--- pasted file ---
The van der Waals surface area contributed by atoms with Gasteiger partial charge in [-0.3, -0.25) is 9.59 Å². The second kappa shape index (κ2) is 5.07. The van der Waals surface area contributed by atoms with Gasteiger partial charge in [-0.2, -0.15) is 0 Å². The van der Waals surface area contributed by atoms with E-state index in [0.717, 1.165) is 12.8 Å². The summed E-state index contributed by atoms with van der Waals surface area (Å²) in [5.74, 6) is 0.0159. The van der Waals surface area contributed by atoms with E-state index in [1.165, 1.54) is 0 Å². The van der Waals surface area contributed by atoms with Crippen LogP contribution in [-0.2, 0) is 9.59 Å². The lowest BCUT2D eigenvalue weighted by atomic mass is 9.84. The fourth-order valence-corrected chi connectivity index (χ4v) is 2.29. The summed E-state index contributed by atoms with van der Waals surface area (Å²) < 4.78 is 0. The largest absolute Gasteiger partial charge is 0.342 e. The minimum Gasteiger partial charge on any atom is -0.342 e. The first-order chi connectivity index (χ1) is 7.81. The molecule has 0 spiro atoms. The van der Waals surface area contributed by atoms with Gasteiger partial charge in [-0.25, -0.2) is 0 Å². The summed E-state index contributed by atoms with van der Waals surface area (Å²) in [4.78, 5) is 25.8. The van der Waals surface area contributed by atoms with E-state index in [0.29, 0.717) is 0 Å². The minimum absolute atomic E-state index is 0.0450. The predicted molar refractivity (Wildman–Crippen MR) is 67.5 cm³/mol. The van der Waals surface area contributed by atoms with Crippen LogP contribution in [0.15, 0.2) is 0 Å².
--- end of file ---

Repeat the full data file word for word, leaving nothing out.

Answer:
The van der Waals surface area contributed by atoms with Gasteiger partial charge in [-0.3, -0.25) is 9.59 Å². The second kappa shape index (κ2) is 5.07. The van der Waals surface area contributed by atoms with Gasteiger partial charge in [-0.2, -0.15) is 0 Å². The van der Waals surface area contributed by atoms with E-state index in [0.717, 1.165) is 12.8 Å². The summed E-state index contributed by atoms with van der Waals surface area (Å²) in [5.74, 6) is 0.0159. The van der Waals surface area contributed by atoms with E-state index in [1.165, 1.54) is 0 Å². The van der Waals surface area contributed by atoms with Crippen LogP contribution in [-0.2, 0) is 9.59 Å². The lowest BCUT2D eigenvalue weighted by atomic mass is 9.84. The fourth-order valence-corrected chi connectivity index (χ4v) is 2.29. The summed E-state index contributed by atoms with van der Waals surface area (Å²) < 4.78 is 0. The largest absolute Gasteiger partial charge is 0.342 e. The minimum Gasteiger partial charge on any atom is -0.342 e. The first-order chi connectivity index (χ1) is 7.81. The molecule has 0 spiro atoms. The van der Waals surface area contributed by atoms with Gasteiger partial charge in [-0.25, -0.2) is 0 Å². The summed E-state index contributed by atoms with van der Waals surface area (Å²) in [4.78, 5) is 25.8. The van der Waals surface area contributed by atoms with E-state index in [0.29, 0.717) is 0 Å². The minimum absolute atomic E-state index is 0.0450. The predicted molar refractivity (Wildman–Crippen MR) is 67.5 cm³/mol. The van der Waals surface area contributed by atoms with Crippen LogP contribution in [0.15, 0.2) is 0 Å².